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Learning to Fly a Kite: Using an FTP Client to Make Your Website Do What You Want

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I thought that I could share some of my misadventures in developing my web presence with others, so they could learn from my mistakes. I like exploring my world, and I enjoy discovering how to do something for myself. When it came to creating a website, I saw the situation as no different from any other, so I delved into the work. My problem of not fully understanding what I was doing gave me confidence that I would succeed though.

My main concern has always been the navigation on my static site. I felt that I had a good deal of useful information, but that a visitor could not readily find it. I learned the HTML code, so I could correct this situation, but the site building program did not allow me to access the code. I tried various means, looking into ways to edit the files on my site through the cpanel. Nothing worked. I felt that the blog format offered more possibilities. Each section of the site would be its own post. I could quickly add information to a topic by creating another post, and I could expand the range of topics. I had already noticed that my blog posts from another site were gaining more attention from search engines than my static site, so I thought the blog format would be an immediate SEO boost (I will write about my search engine optimization (SEO) travails on another post; I am sure that if you have a website that you know of these terms, but I encountered so many new people here who do not, so stick with me and my definitions). These ideas culminated into this site.

While creating this blog, I discovered how I could have corrected my original problem on the static site by using an FTP client. I knew the term FTP Client, but I thought that I was using one. I had gone through my cpanel to upload files and make corrections, which I had accomplished well on occasion. I thought this was the client. Alright, hold down the snickering, I admit to being dumb on this point. When I had scoured various books, there was no clear picture of what this client was, and these tomes just said to follow the directions of the program, big help. When looking for a theme for this blog,I found that I had to upload it, but I finally discovered that the FTP Client was a separate program from my cpanel.

This is when I discovered Filezilla. I cannot sing its praises enough. I love the open source movement, whether that comes to open software, open architecture, or open management systems. I could go on with my thoughts on that subject, but that should be another post too. Firstly, FTP stands for “file transfer protocol” and an FTP Client is the software that allows you to do this. Filezilla is a free program which you can make a donation to help the developers out. Here is what you are going to need to know for uploading files to your site:

  1. your sites host
    location. You host your site with a company; lets call it
    superiorhosting.com, and you have a site called mysite.com. When you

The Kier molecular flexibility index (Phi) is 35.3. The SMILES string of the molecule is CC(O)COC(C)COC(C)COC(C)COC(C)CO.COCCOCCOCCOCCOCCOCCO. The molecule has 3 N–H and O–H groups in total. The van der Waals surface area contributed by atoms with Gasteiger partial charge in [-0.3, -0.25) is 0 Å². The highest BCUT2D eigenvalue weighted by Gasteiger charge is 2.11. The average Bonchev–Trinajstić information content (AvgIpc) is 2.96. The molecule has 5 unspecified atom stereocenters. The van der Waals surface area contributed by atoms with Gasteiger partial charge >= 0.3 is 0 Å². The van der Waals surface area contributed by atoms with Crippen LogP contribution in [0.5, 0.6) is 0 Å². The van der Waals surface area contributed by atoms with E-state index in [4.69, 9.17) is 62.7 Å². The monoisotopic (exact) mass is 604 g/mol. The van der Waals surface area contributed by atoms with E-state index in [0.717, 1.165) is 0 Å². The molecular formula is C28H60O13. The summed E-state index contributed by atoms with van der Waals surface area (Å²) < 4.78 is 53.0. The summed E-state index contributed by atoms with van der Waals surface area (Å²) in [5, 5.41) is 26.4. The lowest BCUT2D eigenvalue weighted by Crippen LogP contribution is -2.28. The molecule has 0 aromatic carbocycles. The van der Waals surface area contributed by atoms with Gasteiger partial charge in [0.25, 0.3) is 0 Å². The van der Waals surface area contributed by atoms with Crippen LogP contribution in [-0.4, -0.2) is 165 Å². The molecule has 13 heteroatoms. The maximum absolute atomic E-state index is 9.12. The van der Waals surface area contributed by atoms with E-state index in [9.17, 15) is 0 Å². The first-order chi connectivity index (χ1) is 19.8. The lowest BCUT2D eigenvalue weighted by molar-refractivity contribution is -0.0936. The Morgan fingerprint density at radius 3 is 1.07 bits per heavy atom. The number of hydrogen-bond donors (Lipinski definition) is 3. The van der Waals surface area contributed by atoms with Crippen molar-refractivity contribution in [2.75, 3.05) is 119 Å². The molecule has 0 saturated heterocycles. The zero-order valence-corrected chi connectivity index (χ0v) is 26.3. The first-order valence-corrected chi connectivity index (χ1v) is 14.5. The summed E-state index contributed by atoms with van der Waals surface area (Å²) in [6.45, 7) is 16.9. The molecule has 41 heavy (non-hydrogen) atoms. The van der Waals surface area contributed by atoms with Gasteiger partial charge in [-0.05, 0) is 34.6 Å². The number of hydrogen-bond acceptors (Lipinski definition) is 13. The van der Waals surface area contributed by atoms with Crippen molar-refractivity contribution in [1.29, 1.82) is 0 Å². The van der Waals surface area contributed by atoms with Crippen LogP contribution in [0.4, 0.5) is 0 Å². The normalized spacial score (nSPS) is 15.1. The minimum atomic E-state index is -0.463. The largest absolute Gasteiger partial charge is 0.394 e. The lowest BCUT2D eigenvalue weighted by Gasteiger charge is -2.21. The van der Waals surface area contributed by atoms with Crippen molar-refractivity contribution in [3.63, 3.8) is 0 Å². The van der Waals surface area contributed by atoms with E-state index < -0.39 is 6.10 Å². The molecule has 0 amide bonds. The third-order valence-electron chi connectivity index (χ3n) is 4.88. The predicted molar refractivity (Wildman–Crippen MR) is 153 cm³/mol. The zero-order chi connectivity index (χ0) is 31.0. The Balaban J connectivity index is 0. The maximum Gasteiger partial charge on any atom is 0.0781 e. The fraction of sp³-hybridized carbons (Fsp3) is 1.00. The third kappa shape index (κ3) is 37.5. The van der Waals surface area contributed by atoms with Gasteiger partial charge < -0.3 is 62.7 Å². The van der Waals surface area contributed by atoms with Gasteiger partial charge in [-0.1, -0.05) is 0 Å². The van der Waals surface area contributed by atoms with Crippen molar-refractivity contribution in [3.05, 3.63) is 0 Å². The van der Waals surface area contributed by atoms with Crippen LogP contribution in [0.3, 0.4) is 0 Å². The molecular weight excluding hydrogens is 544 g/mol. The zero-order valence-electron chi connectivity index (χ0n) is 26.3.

log onto your cpanel to set up your e-mail accounts and such, you
    will notice that you are going to a site that does not have your
    site’s name, but the hosting company’s name followed by some type of
    identification number. For example, it could be

  2. Your access information.
    Simple enough, it is the username and password that you use to
    access the cpanel.

  3. The port that you will
    be connecting through. You will be connecting to the site through a
    specific door, the port, that is determined by your host. Your
    hosting company will probably have this number listed on the FTP
    section of your cpanel, so poke around until you find where it is
    written down.

Once you have connected to the site, your client will have at least two boxes that show what is on your computer and what is on your site in the way of files. It will look just like the explore function on your pc. Now you need to find the location of the file that you wish to upload on your computer, and you will need to find the location on the site to place it. You need to find the public_html or the www files. These are the locations which have files that can be viewed by the public. You may need to pick a specific file in the public_html location, so you may have to look around or have some knowledge about placement. How my blog looks is called the theme. I downloaded this theme from a site that has a collection of WordPress themes (WordPress being the platform which my blog uses). To make the them available to me, I have to upload it to a wp_contents/theme folder, so I have to find that folder for the upload. Uploading is just click and drag that we are all familiar with.

Alright, many of you webmasters can have a laugh now at my inexperience, but I thought this would be good to know for someone starting out, so I am sharing. What is your favorite FTP Client?

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© Frank Schulte-Ladbeck Professional Home Inspector Houston, Texas
Frank Theodor Schulte-Ladbeck
home inspector, TREC# 9073
Houston , Texas , 77063 United States

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